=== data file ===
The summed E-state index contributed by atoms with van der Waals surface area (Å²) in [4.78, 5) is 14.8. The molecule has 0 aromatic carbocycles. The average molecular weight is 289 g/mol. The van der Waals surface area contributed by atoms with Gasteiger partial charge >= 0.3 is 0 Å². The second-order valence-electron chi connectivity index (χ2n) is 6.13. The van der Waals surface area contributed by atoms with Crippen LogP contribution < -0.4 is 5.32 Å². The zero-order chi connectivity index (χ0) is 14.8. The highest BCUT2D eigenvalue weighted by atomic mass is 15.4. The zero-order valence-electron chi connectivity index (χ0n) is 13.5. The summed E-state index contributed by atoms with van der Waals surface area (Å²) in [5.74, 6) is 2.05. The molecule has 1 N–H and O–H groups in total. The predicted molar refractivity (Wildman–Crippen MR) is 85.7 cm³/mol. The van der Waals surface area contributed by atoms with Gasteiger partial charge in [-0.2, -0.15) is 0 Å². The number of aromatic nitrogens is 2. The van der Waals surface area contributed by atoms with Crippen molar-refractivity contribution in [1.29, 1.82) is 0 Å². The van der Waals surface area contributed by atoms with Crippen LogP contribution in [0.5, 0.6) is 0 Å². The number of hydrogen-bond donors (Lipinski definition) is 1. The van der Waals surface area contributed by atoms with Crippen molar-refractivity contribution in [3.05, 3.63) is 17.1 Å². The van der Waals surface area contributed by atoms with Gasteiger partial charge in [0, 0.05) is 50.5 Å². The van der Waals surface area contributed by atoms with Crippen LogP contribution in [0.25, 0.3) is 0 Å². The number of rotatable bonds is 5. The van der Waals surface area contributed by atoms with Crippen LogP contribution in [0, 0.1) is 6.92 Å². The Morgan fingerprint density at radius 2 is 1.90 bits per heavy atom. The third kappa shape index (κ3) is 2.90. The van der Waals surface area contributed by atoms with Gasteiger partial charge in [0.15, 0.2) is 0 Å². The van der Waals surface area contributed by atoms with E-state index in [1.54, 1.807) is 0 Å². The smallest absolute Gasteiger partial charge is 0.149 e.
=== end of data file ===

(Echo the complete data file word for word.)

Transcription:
The summed E-state index contributed by atoms with van der Waals surface area (Å²) in [4.78, 5) is 14.8. The molecule has 0 aromatic carbocycles. The average molecular weight is 289 g/mol. The van der Waals surface area contributed by atoms with Gasteiger partial charge >= 0.3 is 0 Å². The second-order valence-electron chi connectivity index (χ2n) is 6.13. The van der Waals surface area contributed by atoms with Crippen LogP contribution < -0.4 is 5.32 Å². The zero-order chi connectivity index (χ0) is 14.8. The highest BCUT2D eigenvalue weighted by atomic mass is 15.4. The zero-order valence-electron chi connectivity index (χ0n) is 13.5. The summed E-state index contributed by atoms with van der Waals surface area (Å²) in [5.74, 6) is 2.05. The molecule has 1 N–H and O–H groups in total. The predicted molar refractivity (Wildman–Crippen MR) is 85.7 cm³/mol. The van der Waals surface area contributed by atoms with Gasteiger partial charge in [-0.2, -0.15) is 0 Å². The number of aromatic nitrogens is 2. The van der Waals surface area contributed by atoms with Crippen molar-refractivity contribution in [1.29, 1.82) is 0 Å². The van der Waals surface area contributed by atoms with Crippen LogP contribution in [0.5, 0.6) is 0 Å². The number of hydrogen-bond donors (Lipinski definition) is 1. The van der Waals surface area contributed by atoms with Crippen molar-refractivity contribution in [3.05, 3.63) is 17.1 Å². The van der Waals surface area contributed by atoms with Gasteiger partial charge in [0, 0.05) is 50.5 Å². The van der Waals surface area contributed by atoms with Crippen LogP contribution in [0.25, 0.3) is 0 Å². The number of rotatable bonds is 5. The van der Waals surface area contributed by atoms with Crippen LogP contribution in [0, 0.1) is 6.92 Å². The Morgan fingerprint density at radius 2 is 1.90 bits per heavy atom. The third kappa shape index (κ3) is 2.90. The van der Waals surface area contributed by atoms with Gasteiger partial charge in [0.15, 0.2) is 0 Å². The van der Waals surface area contributed by atoms with E-state index in [1.54, 1.807) is 0 Å². The smallest absolute Gasteiger partial charge is 0.149 e.